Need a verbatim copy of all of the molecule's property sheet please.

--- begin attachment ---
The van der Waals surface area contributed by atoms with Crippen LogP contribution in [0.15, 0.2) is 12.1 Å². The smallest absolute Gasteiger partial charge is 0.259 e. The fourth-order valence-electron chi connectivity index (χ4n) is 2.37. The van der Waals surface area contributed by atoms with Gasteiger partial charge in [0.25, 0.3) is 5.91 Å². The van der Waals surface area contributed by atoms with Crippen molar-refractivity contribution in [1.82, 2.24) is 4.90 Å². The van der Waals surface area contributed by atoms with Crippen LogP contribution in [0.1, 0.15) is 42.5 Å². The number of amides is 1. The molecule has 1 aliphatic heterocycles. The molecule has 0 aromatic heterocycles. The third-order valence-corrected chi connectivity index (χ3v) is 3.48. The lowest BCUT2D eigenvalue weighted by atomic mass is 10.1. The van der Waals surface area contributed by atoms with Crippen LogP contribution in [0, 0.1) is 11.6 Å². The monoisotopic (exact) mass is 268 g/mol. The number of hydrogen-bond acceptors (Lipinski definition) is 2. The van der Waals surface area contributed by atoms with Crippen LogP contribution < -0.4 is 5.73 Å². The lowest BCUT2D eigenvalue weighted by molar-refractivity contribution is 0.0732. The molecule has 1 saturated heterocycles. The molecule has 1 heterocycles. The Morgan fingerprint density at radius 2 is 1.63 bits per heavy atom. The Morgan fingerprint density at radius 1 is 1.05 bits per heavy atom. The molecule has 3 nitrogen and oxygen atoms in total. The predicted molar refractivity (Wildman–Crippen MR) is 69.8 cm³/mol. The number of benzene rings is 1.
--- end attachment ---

The van der Waals surface area contributed by atoms with Crippen LogP contribution in [0.15, 0.2) is 12.1 Å². The smallest absolute Gasteiger partial charge is 0.259 e. The fourth-order valence-electron chi connectivity index (χ4n) is 2.37. The van der Waals surface area contributed by atoms with Gasteiger partial charge in [0.25, 0.3) is 5.91 Å². The van der Waals surface area contributed by atoms with Crippen molar-refractivity contribution in [1.82, 2.24) is 4.90 Å². The van der Waals surface area contributed by atoms with Crippen LogP contribution in [0.1, 0.15) is 42.5 Å². The number of amides is 1. The molecule has 1 aliphatic heterocycles. The molecule has 0 aromatic heterocycles. The third-order valence-corrected chi connectivity index (χ3v) is 3.48. The lowest BCUT2D eigenvalue weighted by atomic mass is 10.1. The van der Waals surface area contributed by atoms with Crippen LogP contribution in [0, 0.1) is 11.6 Å². The monoisotopic (exact) mass is 268 g/mol. The number of hydrogen-bond acceptors (Lipinski definition) is 2. The van der Waals surface area contributed by atoms with Crippen LogP contribution < -0.4 is 5.73 Å². The lowest BCUT2D eigenvalue weighted by molar-refractivity contribution is 0.0732. The molecule has 1 saturated heterocycles. The molecule has 1 heterocycles. The Morgan fingerprint density at radius 2 is 1.63 bits per heavy atom. The Morgan fingerprint density at radius 1 is 1.05 bits per heavy atom. The molecule has 3 nitrogen and oxygen atoms in total. The predicted molar refractivity (Wildman–Crippen MR) is 69.8 cm³/mol. The number of benzene rings is 1.